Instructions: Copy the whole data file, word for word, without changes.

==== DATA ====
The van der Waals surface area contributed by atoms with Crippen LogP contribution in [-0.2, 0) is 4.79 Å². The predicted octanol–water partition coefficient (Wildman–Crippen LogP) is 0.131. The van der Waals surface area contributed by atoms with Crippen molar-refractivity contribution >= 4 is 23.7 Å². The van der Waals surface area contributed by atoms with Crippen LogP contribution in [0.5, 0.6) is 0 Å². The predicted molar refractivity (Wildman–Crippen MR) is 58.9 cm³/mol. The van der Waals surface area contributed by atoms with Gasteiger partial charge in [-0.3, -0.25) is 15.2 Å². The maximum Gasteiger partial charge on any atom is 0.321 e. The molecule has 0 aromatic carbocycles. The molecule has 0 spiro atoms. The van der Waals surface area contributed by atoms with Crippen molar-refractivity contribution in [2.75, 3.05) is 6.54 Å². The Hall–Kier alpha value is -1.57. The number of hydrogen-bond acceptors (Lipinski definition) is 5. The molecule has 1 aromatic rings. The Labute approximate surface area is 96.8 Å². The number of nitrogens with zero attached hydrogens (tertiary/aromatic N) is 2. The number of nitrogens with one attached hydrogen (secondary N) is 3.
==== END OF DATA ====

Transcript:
The van der Waals surface area contributed by atoms with Crippen LogP contribution in [-0.2, 0) is 4.79 Å². The predicted octanol–water partition coefficient (Wildman–Crippen LogP) is 0.131. The van der Waals surface area contributed by atoms with Crippen molar-refractivity contribution >= 4 is 23.7 Å². The van der Waals surface area contributed by atoms with Crippen LogP contribution in [0.5, 0.6) is 0 Å². The predicted molar refractivity (Wildman–Crippen MR) is 58.9 cm³/mol. The van der Waals surface area contributed by atoms with Gasteiger partial charge in [-0.3, -0.25) is 15.2 Å². The maximum Gasteiger partial charge on any atom is 0.321 e. The molecule has 0 aromatic carbocycles. The molecule has 0 spiro atoms. The van der Waals surface area contributed by atoms with Crippen molar-refractivity contribution in [2.75, 3.05) is 6.54 Å². The Hall–Kier alpha value is -1.57. The number of hydrogen-bond acceptors (Lipinski definition) is 5. The molecule has 1 aromatic rings. The Labute approximate surface area is 96.8 Å². The number of nitrogens with zero attached hydrogens (tertiary/aromatic N) is 2. The number of nitrogens with one attached hydrogen (secondary N) is 3.